When NASCIO surveyed its members about IT procurement in 2015, almost 50 percent had negative opinions about the process and 70 percent of vendor partners were moderately to very dissatisfied with state IT procurement processes.

This February NASCIO proposed several actions states could take to improve procurements, including removing unlimited liability clauses in terms and conditions and introducing more flexible terms and conditions. One idea absent from the list is an approach being piloted in California: creating vendor performance scorecards on IT projects for use in future procurements.

In June 2014, the California Department of Technology (CDT) began work on a Contractor Performance Evaluation Scorecard. A workgroup made up of staff from the State Technology Procurement Division within the Technology Department, the Department of General Services, other state departments and volunteer members of the vendor community met several times to provide input and work out the details. Pilot projects are expected to begin this year.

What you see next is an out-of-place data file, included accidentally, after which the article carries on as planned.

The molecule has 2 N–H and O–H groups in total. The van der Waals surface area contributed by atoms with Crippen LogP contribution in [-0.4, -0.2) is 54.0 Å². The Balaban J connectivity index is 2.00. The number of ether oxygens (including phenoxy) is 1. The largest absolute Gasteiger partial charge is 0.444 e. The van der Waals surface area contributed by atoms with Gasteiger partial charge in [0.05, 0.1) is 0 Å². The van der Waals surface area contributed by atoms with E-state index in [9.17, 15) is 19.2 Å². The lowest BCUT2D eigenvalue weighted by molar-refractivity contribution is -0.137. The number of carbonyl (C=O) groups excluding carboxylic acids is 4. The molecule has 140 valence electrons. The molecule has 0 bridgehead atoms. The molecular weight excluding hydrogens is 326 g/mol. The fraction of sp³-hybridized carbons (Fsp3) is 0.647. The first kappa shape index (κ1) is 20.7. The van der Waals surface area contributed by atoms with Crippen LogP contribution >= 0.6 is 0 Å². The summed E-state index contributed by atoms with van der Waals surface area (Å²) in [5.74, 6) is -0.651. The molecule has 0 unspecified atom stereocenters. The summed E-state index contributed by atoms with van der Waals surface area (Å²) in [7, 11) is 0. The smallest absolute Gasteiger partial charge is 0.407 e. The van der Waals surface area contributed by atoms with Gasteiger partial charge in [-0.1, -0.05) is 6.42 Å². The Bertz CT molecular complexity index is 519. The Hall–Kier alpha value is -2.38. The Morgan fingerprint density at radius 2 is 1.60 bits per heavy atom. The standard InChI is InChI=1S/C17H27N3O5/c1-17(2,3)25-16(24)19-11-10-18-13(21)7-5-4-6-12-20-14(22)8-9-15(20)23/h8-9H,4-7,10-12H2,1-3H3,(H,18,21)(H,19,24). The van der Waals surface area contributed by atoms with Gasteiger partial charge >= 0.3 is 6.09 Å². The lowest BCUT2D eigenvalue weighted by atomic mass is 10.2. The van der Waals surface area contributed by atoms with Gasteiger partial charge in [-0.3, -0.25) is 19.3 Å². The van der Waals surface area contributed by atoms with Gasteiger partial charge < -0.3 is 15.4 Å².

In an in-depth interview with Public CIO, Carlos Ramos, who stepped down as CIO of California in March, described the genesis of the project and the progress to date.

As the CIO’s office fulfilled its responsibility to provide oversight of the state’s IT portfolio and projects, it started to see similar issues or factors whenever an IT project would go off the rails, Ramos said. There are many reasons why projects go bad, but one of them is a lack of performance on the part of contractors. “For instance, at the time of bidding, we would work with well qualified candidates — the A team,” Ramos said. “When it came time to start an engagement, however, we were often not getting the A team anymore. Now some of that was on us, because procurements take so darn long, but sometimes it was the contractors.”